I had become obsessed by the goal that I’d set myself. To allow myself to stop pursuing it, to shift my focus onto a lesser goal or to lower my sights would signify a weakening of my resolve, a lowering of my standards and a failure to which I’d submitted. I could still have done a decent ride of half the distance or less and would have completed a decent workout. I’d have burned a bit of fat, earned a decent breakfast and could have proceeded through the rest of my day with a sense of accomplishment. Why did the goal matter? Why couldn’t it have been modified?
I was fixated on being able to tell the story to my family that I’d been rehearsing in my mind. I wanted the bragging rights, to be able to point out the many ways in which what I’d done was great, to be admired. Why did I feel such a need to impress or be able to brag to my family? They were simultaneously likely to have been pleased that I had done something I enjoy, for myself and I know they would have been impressed if I’d gone any distance at all. But as quickly as their initial praise had been given, no doubt they would quite rightly move on with their own days; my accomplishments weren’t all that significant to them whether I’d ridden 100km or 200km.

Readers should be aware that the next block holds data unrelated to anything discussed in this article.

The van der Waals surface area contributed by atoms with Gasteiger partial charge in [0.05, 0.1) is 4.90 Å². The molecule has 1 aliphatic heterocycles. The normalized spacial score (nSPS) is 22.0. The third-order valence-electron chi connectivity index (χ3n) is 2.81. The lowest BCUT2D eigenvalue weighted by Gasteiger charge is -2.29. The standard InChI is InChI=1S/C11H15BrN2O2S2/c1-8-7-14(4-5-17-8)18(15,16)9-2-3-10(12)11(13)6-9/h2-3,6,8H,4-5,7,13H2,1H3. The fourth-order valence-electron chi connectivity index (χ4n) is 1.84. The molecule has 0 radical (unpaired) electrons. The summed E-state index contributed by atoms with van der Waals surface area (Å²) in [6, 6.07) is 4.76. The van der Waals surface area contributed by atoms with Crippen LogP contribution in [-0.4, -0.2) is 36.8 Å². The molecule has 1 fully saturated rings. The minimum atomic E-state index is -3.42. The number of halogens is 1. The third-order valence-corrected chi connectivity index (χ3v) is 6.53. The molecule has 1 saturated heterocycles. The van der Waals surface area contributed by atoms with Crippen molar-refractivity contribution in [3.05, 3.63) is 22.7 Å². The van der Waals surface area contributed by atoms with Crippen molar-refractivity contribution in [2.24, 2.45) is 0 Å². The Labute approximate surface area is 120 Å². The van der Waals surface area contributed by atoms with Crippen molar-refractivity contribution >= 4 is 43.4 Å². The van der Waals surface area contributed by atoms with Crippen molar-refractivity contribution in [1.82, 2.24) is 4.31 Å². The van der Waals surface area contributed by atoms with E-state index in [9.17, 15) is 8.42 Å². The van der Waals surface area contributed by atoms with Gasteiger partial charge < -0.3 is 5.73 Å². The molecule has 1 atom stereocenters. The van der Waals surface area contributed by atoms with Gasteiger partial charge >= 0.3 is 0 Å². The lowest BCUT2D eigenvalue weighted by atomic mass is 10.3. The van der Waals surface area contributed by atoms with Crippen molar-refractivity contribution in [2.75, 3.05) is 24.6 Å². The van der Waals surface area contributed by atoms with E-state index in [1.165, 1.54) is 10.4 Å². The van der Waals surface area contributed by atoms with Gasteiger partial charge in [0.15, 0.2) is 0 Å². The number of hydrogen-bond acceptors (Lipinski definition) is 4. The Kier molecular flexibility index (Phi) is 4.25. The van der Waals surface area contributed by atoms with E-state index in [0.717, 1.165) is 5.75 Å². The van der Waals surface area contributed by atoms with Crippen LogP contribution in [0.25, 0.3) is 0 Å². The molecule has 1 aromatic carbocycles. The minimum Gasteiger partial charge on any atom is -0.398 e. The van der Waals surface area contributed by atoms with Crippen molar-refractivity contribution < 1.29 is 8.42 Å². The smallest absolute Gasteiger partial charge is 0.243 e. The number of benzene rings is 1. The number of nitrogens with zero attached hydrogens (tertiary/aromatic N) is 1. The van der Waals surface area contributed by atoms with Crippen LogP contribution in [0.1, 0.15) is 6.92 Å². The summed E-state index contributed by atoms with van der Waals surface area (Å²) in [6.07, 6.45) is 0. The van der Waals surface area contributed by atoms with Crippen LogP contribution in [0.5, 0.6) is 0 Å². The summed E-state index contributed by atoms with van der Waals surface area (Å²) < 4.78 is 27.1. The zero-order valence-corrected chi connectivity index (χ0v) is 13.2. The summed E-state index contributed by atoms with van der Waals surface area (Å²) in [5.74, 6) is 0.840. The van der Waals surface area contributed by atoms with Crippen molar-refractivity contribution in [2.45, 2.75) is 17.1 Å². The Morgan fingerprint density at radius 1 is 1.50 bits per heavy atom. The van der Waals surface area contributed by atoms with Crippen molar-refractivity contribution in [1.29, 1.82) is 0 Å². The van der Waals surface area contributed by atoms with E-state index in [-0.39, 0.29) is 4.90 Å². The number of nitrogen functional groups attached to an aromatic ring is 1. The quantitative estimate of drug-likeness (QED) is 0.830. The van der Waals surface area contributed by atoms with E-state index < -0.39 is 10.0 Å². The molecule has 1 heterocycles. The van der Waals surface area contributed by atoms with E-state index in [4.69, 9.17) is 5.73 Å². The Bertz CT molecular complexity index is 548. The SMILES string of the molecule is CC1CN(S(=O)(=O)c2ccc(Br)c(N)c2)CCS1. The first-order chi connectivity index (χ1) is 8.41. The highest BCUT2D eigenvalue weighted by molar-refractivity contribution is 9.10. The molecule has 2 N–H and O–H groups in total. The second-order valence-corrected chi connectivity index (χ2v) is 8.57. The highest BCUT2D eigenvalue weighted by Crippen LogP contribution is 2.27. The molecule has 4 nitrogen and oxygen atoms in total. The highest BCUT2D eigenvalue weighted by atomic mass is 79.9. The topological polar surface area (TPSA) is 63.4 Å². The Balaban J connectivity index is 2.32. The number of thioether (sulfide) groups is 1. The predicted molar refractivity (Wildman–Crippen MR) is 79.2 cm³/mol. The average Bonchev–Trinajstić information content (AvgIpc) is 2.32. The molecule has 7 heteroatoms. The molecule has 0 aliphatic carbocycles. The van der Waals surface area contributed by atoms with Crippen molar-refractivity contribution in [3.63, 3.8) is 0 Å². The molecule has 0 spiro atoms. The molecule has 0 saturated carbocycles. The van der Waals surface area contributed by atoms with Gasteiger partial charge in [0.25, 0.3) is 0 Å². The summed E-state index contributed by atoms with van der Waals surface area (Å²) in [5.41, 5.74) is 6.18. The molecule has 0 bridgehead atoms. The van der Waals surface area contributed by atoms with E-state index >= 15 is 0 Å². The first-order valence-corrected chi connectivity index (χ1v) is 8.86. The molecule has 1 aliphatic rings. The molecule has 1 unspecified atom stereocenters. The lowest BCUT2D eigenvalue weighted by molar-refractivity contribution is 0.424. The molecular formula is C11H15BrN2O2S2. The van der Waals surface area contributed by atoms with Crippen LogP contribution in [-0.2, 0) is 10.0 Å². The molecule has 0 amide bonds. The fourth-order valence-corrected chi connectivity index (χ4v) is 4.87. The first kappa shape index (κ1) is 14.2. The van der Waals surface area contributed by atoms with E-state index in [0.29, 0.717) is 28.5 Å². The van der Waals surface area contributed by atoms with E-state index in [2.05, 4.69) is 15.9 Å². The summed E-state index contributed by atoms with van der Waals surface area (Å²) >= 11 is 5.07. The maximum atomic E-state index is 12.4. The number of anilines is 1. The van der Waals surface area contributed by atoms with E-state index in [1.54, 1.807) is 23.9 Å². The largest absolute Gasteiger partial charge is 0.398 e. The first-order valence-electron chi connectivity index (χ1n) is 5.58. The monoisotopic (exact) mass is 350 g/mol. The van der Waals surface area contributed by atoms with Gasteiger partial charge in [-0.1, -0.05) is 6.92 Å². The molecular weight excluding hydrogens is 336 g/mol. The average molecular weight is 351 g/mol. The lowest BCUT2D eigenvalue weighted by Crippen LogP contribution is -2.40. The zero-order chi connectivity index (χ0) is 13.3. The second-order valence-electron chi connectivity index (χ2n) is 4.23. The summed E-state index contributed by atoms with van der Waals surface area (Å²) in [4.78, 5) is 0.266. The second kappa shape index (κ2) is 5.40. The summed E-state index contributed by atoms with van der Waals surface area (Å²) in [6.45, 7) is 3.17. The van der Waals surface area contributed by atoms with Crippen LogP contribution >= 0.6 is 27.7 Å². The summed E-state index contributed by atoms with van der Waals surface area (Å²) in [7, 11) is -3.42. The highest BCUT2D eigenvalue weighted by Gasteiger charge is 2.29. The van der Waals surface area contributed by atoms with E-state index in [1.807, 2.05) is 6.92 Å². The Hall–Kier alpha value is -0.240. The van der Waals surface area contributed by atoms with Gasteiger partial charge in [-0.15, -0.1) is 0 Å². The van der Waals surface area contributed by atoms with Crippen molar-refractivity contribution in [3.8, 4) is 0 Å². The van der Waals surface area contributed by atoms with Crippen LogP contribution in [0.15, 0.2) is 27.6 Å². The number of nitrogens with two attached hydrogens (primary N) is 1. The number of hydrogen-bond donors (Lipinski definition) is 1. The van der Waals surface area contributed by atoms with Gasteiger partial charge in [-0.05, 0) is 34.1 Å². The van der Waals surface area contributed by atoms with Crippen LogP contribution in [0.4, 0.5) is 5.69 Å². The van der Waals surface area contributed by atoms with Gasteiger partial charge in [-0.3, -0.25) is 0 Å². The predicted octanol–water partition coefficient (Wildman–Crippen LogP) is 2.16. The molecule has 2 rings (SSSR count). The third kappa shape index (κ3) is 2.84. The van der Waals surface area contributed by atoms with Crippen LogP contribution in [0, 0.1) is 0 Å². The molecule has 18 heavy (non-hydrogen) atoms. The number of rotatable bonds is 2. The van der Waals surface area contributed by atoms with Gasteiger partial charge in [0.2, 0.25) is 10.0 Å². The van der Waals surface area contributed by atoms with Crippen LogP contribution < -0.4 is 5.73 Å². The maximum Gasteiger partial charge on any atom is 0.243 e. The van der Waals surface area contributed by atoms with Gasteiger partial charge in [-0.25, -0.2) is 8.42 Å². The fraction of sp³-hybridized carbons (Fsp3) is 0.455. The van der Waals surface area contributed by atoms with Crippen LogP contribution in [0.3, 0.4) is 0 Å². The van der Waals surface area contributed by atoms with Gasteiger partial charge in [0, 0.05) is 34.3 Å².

This little personality defect of mine had dawned on me and thoroughly crystallised long before I rolled into the driveway, wincing as I bumped up the curb and stopped outside my parents’ house.
So often, in so many aspects of my life, I’ve been doing things for the wrong reasons, to be able to claim the bragging rights, or in some way motivated by the story I’d be able to tell if I succeeded. Often times, I’ve had a more than adequate reason in the first place, but for some reason I’ve tried to dress it up with other, bigger, louder, sexier reasons. At times perhaps, these additional reasons have spurred me on a little, and served some useful purpose as a motivational aid. Sometimes though, the real reason, the heartfelt reason is the only reason I should have needed for doing something.